Down jetting my carb and fitting a different exhaust brought some much needed faster action. I fuckin’ loved it. I put into practice some of what I had previously seen on the track. Trying to copy racing lines and honing my technique. Chatting with others about the specifics of each corner, gear changes, riding position, tyre choices etc. etc. brought improvements in lap times.
Everyone was brilliant with me and really welcomed me in. I was just getting into my groove and the weekend was over all too quickly. Absolutely loved it, all of it!
After seeing and making comparisons between other racing scooters and mine (performance wise and trick parts) I decided that my scooter needed some upgrades. My novice level of knowledge and experience had restricted my scooters performance due to jetting issues, a loose plug cap and unfortunately a ‘Friday afternoon exhaust’ which kept cracking. It was a very steep learning curve. But this is what I love… I consider myself to be lucky to continue learning and experiencing new things in my late 40s. Particularly about the subject of Lambrettas.
It’s all very well being spoon fed mind numbing bollox at school but if you don’t enjoy the subject you’ll never really learn. Watching other racers riding positions and the way they shift their body weight around had given me a lot of things to work on… With a little more track time I knew I could do better and my track performance could be vastly improved upon.
Watching Micky and Lorenzo ( Casa Performance race team) completely rebuild one of their race engines in 30 minutes filled me with amazement. The split crank case design of the Casa Case made the fitting and removal of a twisted crank so simple. Gearbox rebuild too. The team worked together in such a seamless way, with very little communication they knew what had to be done and executed their roles with precision and speed… All whilst under the pressure of time. Awe-inspiring.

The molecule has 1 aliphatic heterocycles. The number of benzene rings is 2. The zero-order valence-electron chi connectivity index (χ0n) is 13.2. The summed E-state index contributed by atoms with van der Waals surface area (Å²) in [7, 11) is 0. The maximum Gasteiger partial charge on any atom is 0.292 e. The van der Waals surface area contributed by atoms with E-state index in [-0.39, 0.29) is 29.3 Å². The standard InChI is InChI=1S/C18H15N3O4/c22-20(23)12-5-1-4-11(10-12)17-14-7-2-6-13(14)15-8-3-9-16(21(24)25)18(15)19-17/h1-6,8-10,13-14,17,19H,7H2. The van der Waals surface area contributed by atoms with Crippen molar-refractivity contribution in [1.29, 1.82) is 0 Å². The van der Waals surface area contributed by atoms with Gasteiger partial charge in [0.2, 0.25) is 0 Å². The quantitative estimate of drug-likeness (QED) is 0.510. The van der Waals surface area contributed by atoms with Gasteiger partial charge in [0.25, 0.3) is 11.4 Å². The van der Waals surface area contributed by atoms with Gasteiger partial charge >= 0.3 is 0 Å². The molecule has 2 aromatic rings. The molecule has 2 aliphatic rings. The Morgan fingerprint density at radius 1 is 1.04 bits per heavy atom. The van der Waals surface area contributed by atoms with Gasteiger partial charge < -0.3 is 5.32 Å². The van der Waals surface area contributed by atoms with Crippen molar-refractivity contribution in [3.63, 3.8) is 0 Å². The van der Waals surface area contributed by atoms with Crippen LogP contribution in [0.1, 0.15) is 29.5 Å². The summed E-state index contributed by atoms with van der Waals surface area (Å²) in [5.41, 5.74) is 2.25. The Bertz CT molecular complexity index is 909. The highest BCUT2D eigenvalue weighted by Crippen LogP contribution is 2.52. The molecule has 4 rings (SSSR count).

I decided at that point I had to have the Casa Case for my Streetclass racer. The barrel on my bike was a standard SS225. The casing (being a standard TV200) had the limitation of standard transfers. I needed a bigger gasket face to increase the transfer size and improve performance. But why stop there?
I felt that I needed more straight-line speed. On the straights I was being passed by the more powerful specials and I didn’t like it. The decision was made between myself and Dean Orton to also give the barrel to Lorenzo to work his magic. The Casa teams engines are producing in excess of 40hp and I wanted in.
The Casa cases were a few weeks away from being available at the time, so I turned my attention to improving the chassis and weight of my scooter. A set of better-quality original Italian GP forks were built, the scooter stripped. Strengthening added to the frame in the form of a bracket welded to support the engine mounting tube, a new headset and a full repaint of all the metal parts in a deep coat of the blackest black.
The next decision was made to ditch all of the metal bodywork in favour of the huge weight-saving advantage of full carbon fibre parts. To which, a funky paint scheme was to be added.
I’ve been reminded on many occasions that the scooter doesn’t need to look good, as it’s highly likely that I’ll be throwing it down the track at some point. But for me things not only need to function well but look good too. Don’t forget… When you look like a jacket potato you need to make every effort to look good. And if I can look good with my helmet fitted on the track I’m halfway there. Hopefully at the Petrol & Pistons BSSO meeting at Croft on August 21st I’ll be able to take my racing to another level…